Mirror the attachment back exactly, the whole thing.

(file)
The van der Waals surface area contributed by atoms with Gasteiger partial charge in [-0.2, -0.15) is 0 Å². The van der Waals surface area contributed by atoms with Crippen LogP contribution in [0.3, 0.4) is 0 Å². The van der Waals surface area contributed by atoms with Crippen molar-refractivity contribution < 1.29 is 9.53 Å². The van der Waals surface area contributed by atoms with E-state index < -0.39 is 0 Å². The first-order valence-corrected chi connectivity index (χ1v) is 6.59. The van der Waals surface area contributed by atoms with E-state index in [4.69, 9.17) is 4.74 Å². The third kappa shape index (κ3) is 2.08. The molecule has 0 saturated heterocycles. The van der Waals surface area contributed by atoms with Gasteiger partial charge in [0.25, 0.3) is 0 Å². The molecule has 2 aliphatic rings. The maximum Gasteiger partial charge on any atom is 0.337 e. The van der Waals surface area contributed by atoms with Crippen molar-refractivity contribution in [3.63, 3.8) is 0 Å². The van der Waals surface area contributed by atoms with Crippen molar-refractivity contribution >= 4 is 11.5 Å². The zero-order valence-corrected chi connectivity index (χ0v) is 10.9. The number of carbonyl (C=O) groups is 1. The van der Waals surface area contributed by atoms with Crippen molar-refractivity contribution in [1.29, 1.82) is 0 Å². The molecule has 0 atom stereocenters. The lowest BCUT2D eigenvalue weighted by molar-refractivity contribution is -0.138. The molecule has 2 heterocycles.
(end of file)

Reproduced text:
The van der Waals surface area contributed by atoms with Gasteiger partial charge in [-0.2, -0.15) is 0 Å². The van der Waals surface area contributed by atoms with Crippen LogP contribution in [0.3, 0.4) is 0 Å². The van der Waals surface area contributed by atoms with Crippen molar-refractivity contribution < 1.29 is 9.53 Å². The van der Waals surface area contributed by atoms with E-state index < -0.39 is 0 Å². The first-order valence-corrected chi connectivity index (χ1v) is 6.59. The van der Waals surface area contributed by atoms with E-state index in [4.69, 9.17) is 4.74 Å². The third kappa shape index (κ3) is 2.08. The molecule has 0 saturated heterocycles. The van der Waals surface area contributed by atoms with Gasteiger partial charge in [0.25, 0.3) is 0 Å². The molecule has 2 aliphatic rings. The maximum Gasteiger partial charge on any atom is 0.337 e. The van der Waals surface area contributed by atoms with Crippen molar-refractivity contribution in [3.63, 3.8) is 0 Å². The van der Waals surface area contributed by atoms with Crippen molar-refractivity contribution >= 4 is 11.5 Å². The zero-order valence-corrected chi connectivity index (χ0v) is 10.9. The number of carbonyl (C=O) groups is 1. The van der Waals surface area contributed by atoms with Crippen molar-refractivity contribution in [1.29, 1.82) is 0 Å². The molecule has 0 atom stereocenters. The lowest BCUT2D eigenvalue weighted by molar-refractivity contribution is -0.138. The molecule has 2 heterocycles.